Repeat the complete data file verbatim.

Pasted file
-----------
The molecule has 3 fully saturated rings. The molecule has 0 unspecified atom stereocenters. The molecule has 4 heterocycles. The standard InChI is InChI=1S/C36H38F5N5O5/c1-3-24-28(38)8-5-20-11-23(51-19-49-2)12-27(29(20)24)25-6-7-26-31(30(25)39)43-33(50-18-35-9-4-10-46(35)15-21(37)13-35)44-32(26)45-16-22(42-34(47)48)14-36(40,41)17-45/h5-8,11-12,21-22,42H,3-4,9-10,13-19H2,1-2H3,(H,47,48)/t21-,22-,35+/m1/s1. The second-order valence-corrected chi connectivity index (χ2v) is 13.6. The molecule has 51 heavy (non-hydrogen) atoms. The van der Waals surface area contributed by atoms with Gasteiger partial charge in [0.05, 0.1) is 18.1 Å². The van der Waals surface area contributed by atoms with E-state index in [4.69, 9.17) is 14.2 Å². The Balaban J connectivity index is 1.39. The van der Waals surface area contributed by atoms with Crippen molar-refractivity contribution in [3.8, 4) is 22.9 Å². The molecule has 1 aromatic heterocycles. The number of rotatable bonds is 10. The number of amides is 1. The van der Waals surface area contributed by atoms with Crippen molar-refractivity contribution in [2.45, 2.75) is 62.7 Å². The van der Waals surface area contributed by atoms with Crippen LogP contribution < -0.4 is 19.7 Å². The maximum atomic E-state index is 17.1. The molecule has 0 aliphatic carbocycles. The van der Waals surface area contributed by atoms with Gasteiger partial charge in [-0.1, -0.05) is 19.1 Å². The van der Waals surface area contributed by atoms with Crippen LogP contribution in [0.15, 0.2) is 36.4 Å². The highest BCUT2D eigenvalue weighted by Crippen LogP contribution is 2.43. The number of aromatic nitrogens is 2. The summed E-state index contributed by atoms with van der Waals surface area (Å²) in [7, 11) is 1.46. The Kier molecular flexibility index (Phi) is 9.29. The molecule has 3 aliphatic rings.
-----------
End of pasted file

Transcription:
The molecule has 3 fully saturated rings. The molecule has 0 unspecified atom stereocenters. The molecule has 4 heterocycles. The standard InChI is InChI=1S/C36H38F5N5O5/c1-3-24-28(38)8-5-20-11-23(51-19-49-2)12-27(29(20)24)25-6-7-26-31(30(25)39)43-33(50-18-35-9-4-10-46(35)15-21(37)13-35)44-32(26)45-16-22(42-34(47)48)14-36(40,41)17-45/h5-8,11-12,21-22,42H,3-4,9-10,13-19H2,1-2H3,(H,47,48)/t21-,22-,35+/m1/s1. The second-order valence-corrected chi connectivity index (χ2v) is 13.6. The molecule has 51 heavy (non-hydrogen) atoms. The van der Waals surface area contributed by atoms with Gasteiger partial charge in [0.05, 0.1) is 18.1 Å². The van der Waals surface area contributed by atoms with E-state index in [4.69, 9.17) is 14.2 Å². The Balaban J connectivity index is 1.39. The van der Waals surface area contributed by atoms with Crippen molar-refractivity contribution in [3.8, 4) is 22.9 Å². The molecule has 1 aromatic heterocycles. The number of rotatable bonds is 10. The number of amides is 1. The van der Waals surface area contributed by atoms with Crippen molar-refractivity contribution in [2.45, 2.75) is 62.7 Å². The van der Waals surface area contributed by atoms with Crippen LogP contribution < -0.4 is 19.7 Å². The maximum atomic E-state index is 17.1. The molecule has 0 aliphatic carbocycles. The van der Waals surface area contributed by atoms with Gasteiger partial charge in [-0.1, -0.05) is 19.1 Å². The van der Waals surface area contributed by atoms with Crippen LogP contribution in [0.15, 0.2) is 36.4 Å². The highest BCUT2D eigenvalue weighted by Crippen LogP contribution is 2.43. The number of aromatic nitrogens is 2. The summed E-state index contributed by atoms with van der Waals surface area (Å²) in [7, 11) is 1.46. The Kier molecular flexibility index (Phi) is 9.29. The molecule has 3 aliphatic rings.